The steps you take after being injured in a maritime offshore accident are critical to protect your Jones Act claim. Before trying to pursue compensation on your own, reach out to Gartlan Injury Law for a free case review.

What Should I Do After an Offshore Accident?

Here’s what to do if you are injured in a maritime offshore accident:

  • Notify your employer: If you can do this yourself, great. If you’re too hurt to move, have another employee speak with your supervisor. Note the time and place of the accident, along with any other important details you can remember. Try not to move, especially if you feel any pain in your neck, back, or head.
  • Document the accident: Take pictures, get the names and contact information from anyone who saw the accident, and do whatever you can to preserve the scene as soon as possible. This documentation can be crucial if you pursue a negligence claim against your employer once the immediate danger of the accident has passed.
  • Seek immediate medical treatment: Timely medical treatment is essential for several reasons. First, it increases the likelihood of a full recovery. Seeing a doctor immediately is also a signal to the insurance company that you did everything you could to treat your injury and prevent it from becoming worse. It will also prevent insurers from claiming that other activities caused your injuries rather than the accident itself.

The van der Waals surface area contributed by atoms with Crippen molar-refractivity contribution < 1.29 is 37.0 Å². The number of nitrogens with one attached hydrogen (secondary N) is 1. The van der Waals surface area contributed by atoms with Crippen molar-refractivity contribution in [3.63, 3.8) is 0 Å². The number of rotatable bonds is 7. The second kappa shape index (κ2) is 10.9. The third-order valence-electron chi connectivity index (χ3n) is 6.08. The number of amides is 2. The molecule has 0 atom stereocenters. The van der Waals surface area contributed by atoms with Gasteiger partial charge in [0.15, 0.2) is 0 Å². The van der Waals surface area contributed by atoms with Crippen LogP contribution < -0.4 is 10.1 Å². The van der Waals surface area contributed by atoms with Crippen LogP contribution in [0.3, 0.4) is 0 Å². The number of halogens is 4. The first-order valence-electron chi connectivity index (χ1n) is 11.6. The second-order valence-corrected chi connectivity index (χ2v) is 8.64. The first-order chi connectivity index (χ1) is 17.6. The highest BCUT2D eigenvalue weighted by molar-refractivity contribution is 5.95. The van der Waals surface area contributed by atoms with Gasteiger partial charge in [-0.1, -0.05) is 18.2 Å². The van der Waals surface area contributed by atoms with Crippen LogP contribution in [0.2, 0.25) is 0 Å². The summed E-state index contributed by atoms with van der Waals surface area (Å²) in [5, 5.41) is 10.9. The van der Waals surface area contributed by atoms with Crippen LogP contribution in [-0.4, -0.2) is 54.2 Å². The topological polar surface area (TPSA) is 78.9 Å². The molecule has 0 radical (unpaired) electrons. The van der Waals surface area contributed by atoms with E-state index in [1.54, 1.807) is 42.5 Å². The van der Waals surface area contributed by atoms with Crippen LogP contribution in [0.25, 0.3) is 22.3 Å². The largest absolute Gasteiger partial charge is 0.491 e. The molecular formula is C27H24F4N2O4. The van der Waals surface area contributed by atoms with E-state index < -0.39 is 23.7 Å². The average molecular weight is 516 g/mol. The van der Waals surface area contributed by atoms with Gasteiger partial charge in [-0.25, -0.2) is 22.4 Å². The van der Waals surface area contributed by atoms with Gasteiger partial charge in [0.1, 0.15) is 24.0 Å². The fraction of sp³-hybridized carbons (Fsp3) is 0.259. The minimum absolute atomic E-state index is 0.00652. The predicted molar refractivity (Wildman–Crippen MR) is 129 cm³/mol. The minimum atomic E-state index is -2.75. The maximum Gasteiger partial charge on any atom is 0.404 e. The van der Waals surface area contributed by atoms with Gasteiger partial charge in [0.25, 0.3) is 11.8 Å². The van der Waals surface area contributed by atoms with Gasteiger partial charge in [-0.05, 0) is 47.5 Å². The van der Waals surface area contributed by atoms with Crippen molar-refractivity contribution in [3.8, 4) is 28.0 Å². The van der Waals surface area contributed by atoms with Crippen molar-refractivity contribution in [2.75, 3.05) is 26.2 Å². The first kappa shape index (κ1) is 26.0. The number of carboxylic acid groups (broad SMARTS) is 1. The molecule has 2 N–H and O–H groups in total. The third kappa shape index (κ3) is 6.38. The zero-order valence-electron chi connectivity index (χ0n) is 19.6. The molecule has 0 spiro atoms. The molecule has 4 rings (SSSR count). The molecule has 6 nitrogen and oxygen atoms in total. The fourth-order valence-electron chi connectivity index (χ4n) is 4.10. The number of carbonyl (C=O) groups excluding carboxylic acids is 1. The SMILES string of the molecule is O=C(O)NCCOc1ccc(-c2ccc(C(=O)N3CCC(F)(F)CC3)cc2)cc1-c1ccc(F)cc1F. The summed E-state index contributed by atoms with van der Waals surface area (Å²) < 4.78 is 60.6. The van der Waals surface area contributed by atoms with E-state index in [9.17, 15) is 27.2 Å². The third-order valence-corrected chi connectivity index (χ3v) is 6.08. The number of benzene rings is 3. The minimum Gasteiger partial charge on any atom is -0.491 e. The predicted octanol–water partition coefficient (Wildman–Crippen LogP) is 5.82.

• Speak with an offshore accident attorney: A maritime accident lawyer in Dothan will review your case and let you know what your legal options are. Should you decide to move forward with a negligence claim, your attorney can investigate the case and seek a full and fair settlement for you.

Who Can Be Held Responsible for Offshore Accidents?

Depending on the circumstances of your accident, there could be various defendants in your legal case. Potentially liable parties in a Jones Act negligence claim include:

  • A commercial abseiler with fall arrestor device hanging on bridge pipeline structure.A commercial abseiler with fall arrestor device hanging on bridge pipeline structure.Your employer
  • Coworkers
  • A vessel’s owner or captain
  • A product or equipment manufacturer

The easiest way to determine if anyone can be held liable for your injuries is to speak with a trusted Alabama offshore accident attorney at Gartlan Injury Law right away.

What Evidence Needs to Be Gathered for a Maritime Accident Case?

Solid evidence is essential to support an offshore accident claim. Potential sources of evidence in a maritime accident case include:

  • Photos and video from the accident scene
  • Photos of your injuries
  • Witness statements
  • Physical evidence, such as broken machinery
  • Maintenance and inspection reports
  • Medical records, receipts, and bills
  • Expert testimony

It’s important that all available evidence is gathered as quickly as possible, as proof can be lost easily and witnesses’ memories fade over time. Contacting a lawyer as soon as possible can improve your chances of gathering the best possible evidence for your claim.

Call a Maritime Offshore Accident Attorney Today

There’s a three-year statute of limitations on most injury claims under the Jones Act, but you shouldn’t wait that long to contact a Dothan maritime offshore injury attorney. If you’ve been injured in an offshore accident in Alabama, call Gartlan Injury Law today for a free consultation.